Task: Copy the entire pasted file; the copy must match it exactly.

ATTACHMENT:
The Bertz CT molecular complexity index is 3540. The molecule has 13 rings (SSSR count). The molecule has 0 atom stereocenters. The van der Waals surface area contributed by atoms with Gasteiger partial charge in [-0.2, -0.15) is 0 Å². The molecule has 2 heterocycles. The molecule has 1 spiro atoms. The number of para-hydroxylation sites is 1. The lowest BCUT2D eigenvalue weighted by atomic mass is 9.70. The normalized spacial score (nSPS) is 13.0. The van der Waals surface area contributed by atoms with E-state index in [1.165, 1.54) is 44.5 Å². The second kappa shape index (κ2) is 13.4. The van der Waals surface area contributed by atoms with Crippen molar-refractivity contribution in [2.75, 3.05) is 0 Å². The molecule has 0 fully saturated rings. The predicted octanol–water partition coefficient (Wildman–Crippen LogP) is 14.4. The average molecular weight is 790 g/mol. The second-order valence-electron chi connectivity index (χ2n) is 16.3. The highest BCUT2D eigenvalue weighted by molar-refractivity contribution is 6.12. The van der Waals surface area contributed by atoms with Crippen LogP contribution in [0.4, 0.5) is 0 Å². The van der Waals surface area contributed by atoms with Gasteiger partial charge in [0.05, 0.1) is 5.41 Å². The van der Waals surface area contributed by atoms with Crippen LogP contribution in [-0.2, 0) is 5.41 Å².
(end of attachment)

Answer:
The Bertz CT molecular complexity index is 3540. The molecule has 13 rings (SSSR count). The molecule has 0 atom stereocenters. The van der Waals surface area contributed by atoms with Gasteiger partial charge in [-0.2, -0.15) is 0 Å². The molecule has 2 heterocycles. The molecule has 1 spiro atoms. The number of para-hydroxylation sites is 1. The lowest BCUT2D eigenvalue weighted by atomic mass is 9.70. The normalized spacial score (nSPS) is 13.0. The van der Waals surface area contributed by atoms with E-state index in [1.165, 1.54) is 44.5 Å². The second kappa shape index (κ2) is 13.4. The van der Waals surface area contributed by atoms with Crippen molar-refractivity contribution in [2.75, 3.05) is 0 Å². The molecule has 0 fully saturated rings. The predicted octanol–water partition coefficient (Wildman–Crippen LogP) is 14.4. The average molecular weight is 790 g/mol. The second-order valence-electron chi connectivity index (χ2n) is 16.3. The highest BCUT2D eigenvalue weighted by molar-refractivity contribution is 6.12. The van der Waals surface area contributed by atoms with Crippen LogP contribution in [0.4, 0.5) is 0 Å². The van der Waals surface area contributed by atoms with Gasteiger partial charge in [0.05, 0.1) is 5.41 Å². The van der Waals surface area contributed by atoms with Crippen LogP contribution in [-0.2, 0) is 5.41 Å².